‘Out­rage’ at clean air zone cash go­ing to gov­ern­ment

Bath Chronicle - - NEWS - Stephen Sum­ner Lo­cal democ­racy re­porter @stephen­sum­ner15 | 07741 295876 stephen.sum­ner@reach­plc.com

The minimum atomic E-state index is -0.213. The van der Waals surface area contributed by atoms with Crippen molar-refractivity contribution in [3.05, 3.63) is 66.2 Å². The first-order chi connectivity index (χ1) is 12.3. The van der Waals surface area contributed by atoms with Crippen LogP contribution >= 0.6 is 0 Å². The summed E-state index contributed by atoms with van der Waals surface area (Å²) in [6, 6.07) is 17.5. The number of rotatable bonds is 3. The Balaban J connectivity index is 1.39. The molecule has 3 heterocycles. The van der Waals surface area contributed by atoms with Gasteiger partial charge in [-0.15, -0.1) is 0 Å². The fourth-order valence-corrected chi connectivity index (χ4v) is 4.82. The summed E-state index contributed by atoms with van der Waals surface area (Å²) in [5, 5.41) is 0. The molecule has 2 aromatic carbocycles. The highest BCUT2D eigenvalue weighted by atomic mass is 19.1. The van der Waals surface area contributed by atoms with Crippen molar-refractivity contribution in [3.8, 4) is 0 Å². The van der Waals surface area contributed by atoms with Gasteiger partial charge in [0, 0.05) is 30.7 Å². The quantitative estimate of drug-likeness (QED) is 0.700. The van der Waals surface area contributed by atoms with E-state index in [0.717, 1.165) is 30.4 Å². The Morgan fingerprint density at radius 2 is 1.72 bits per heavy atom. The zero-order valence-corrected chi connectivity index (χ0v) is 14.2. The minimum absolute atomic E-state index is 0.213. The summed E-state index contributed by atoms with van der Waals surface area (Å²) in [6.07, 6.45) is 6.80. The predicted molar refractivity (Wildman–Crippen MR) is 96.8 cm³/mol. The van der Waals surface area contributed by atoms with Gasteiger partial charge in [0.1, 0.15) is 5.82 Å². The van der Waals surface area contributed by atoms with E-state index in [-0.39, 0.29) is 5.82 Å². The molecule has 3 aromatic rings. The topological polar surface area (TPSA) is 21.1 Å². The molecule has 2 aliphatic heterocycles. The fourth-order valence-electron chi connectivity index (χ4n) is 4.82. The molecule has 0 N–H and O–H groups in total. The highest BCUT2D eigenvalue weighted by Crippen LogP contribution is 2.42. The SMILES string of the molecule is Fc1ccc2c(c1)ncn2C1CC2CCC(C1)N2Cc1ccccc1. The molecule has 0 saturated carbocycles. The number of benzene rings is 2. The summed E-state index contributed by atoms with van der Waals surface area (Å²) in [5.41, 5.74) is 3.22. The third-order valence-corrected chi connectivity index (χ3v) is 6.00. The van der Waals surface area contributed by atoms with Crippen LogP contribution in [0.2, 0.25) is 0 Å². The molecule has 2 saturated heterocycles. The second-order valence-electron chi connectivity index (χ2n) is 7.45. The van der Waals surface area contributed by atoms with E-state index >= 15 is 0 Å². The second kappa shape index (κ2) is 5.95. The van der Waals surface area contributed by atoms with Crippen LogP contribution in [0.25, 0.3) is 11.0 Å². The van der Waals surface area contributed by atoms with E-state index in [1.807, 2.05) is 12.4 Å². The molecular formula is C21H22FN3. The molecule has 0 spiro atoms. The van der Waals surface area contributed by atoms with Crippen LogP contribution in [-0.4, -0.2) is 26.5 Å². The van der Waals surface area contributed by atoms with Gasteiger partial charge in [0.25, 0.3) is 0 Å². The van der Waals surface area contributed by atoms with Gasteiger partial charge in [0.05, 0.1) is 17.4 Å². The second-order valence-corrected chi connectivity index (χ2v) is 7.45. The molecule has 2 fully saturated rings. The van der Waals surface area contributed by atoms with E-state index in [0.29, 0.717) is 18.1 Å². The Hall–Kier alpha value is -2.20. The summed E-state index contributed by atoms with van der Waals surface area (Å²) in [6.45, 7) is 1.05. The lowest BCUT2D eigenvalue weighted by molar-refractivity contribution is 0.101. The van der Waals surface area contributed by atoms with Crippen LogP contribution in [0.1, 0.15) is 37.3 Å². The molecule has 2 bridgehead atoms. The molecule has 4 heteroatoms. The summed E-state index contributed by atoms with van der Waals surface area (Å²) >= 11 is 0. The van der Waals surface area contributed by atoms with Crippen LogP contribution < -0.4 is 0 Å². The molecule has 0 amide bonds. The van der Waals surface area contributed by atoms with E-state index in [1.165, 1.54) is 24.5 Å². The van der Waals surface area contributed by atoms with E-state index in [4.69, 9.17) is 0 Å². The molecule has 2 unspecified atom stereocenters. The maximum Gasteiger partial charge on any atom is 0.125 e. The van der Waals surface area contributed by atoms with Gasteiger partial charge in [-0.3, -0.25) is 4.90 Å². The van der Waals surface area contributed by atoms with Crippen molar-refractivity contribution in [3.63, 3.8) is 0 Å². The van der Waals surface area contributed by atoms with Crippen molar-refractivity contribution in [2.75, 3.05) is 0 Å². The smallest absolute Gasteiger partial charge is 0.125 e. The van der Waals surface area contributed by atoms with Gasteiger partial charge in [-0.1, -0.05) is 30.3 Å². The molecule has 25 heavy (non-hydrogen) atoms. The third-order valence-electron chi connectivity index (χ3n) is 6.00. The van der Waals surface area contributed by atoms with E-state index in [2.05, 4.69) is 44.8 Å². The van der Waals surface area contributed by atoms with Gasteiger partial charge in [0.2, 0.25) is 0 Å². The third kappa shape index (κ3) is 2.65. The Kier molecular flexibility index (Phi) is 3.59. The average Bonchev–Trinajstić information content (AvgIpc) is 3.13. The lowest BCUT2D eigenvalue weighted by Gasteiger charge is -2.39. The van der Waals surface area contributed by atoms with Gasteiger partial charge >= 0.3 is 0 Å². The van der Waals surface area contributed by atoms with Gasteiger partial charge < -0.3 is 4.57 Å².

A coun­cil­lor is out­raged that £500,000 a year in in­come from Bath’s clean air zone could be “clawed back” by cen­tral gov­ern­ment. Lib­eral Demo­crat Richard Sa­muel said White­hall had im­posed the re­stric­tions on lo­cal au­thor­i­ties af­ter its own fail­ure to im­prove air qual­ity. Bath and North East Som­er­set Coun­cil is look­ing to in­tro­duce a clean air zone that will see driv­ers of high-pol­lut­ing cars, vans and taxis charged £9 and non-com­pli­ant buses, coaches and lor­ries charged £100 from late 2020. The in­come is ex­pected to av­er­age £5.6mil­lion a year over a decade. The clean air zone could cost £12 mil­lion to set up but a Gov­ern­ment spokesper­son said no de­ci­sion had been made on re­coup­ing the costs. Cllr Sa­muel told the com­mu­ni­ties, trans­port and en­vi­ron­ment scru­tiny panel last week: “We have the most ex­tra­or­di­nary sit­u­a­tion. Cen­tral gov­ern­ment has im­posed these re­stric­tions and said we must do it. They’re giv­ing us the op­por­tu­nity to charge the pub­lic and claw­ing back 10 per cent. “This is ou­tra­geous. The Gov­ern­ment has failed to com­ply with the Euro­pean di­rec­tive and now they ex­pect res­i­dents to sub­sidise it. “We’re pay­ing for our own fu­ner­als. “The very least you would ex­pect is that the Gov­ern­ment would pay for it af­ter the cuts over the last eight years. This is re­ally shock­ing eco­nom­ics.” The charges will ap­ply once in ev­ery 24-hour pe­riod (mid­night to mid­night) when en­ter­ing or driv­ing in the zone. They will ap­ply seven days a week, 365 days a year. The in­come will be used to re­pay a Gov­ern­ment loan to set up the clean air zone and green in­fra­struc­ture like im­prove­ments to park and ride fa­cil­i­ties and cy­cle to school schemes. A De­fra spokesper­son said: “Tack­ling air pol­lu­tion re­quires col­lec­tive ac­tion, which is why we are work­ing with towns and cities across the coun­try. “We have pub­lished a £3.5 bil­lion plan to re­duce harm­ful emis­sions with lo­cal au­thor­i­ties re­ceiv­ing tech­ni­cal sup­port and nearly £500mil­lion in fund­ing for air qual­ity im­prove­ments. “As these plans de­velop, we will con­tinue to sup­port lo­cal au­thor­i­ties to im­prove lo­cal air qual­ity. How­ever, there has been no de­ci­sion made on re­coup­ing costs.” The in­tro­duc­tion of clean air zones was trig­gered by le­gal ac­tion against the Gov­ern­ment by cam­paign group Clien­tearth. The le­gal limit for ni­tro­gen diox­ide is 40 mi­cro­grammes per cu­bic me­tre but in some ar­eas, such as Lon­don Road and Lower Bris­tol Road, it is as high as 68 mi­cro­grammes per cu­bic me­tre. En­vi­ron­men­tal pro­tec­tion and li­cens­ing man­ager Cathryn Brown told the meet­ing: “There are sig­nif­i­cant health is­sues around air pol­lu­tion. “We’ve had a di­rec­tive from De­fra be­cause of on­go­ing ex­ceedances of ni­tro­gen diox­ide lev­els. We aren’t alone. “There were 28 other lo­cal au­thor­i­ties, now there are 61. We need to com­ply in the short­est time pos­si­ble.” Ms Brown said the ex­act con­se­quences of not com­ply­ing were un­clear but it could, along with any other coun­cil that fails to meet the tar­get, face a class ac­tion law­suit. She said it could be fined or strug­gle to get Gov­ern­ment fund­ing in fu­ture if it does not bring ni­tro­gen diox­ide lev­els within the le­gal limit. The pro­pos­als were closely scru­ti­nised by the panel. Pub­lic speaker Chris Beazley said charg­ing cars as well as all other high-pol­lut­ing ve­hi­cles was like “us­ing a sledge­ham­mer to crack a wal­nut”. He said the coun­cil’s own out­line busi­ness case showed ni­tro­gen diox­ide could be brought within le­gal lim­its by only charg­ing class C ve­hi­cles - buses, coaches, taxis and HGVS and LGVS. Ms Brown said the coun­cil’s modelling - which has been in­de­pen­dently ver­i­fied - showed the tar­get could only be hit by charg­ing non-com­pli­ant cars, taxis and vans £9 and im­pos­ing a £100 charge on the worst pol­lut­ing coaches, buses and lor­ries. B&NES Coun­cil is run­ning a con­sul­ta­tion un­til Novem­ber 26 on the clean air zone pro­posal. The re­sults will be con­sid­ered by cab­i­net mem­bers on De­cem­ber 18.

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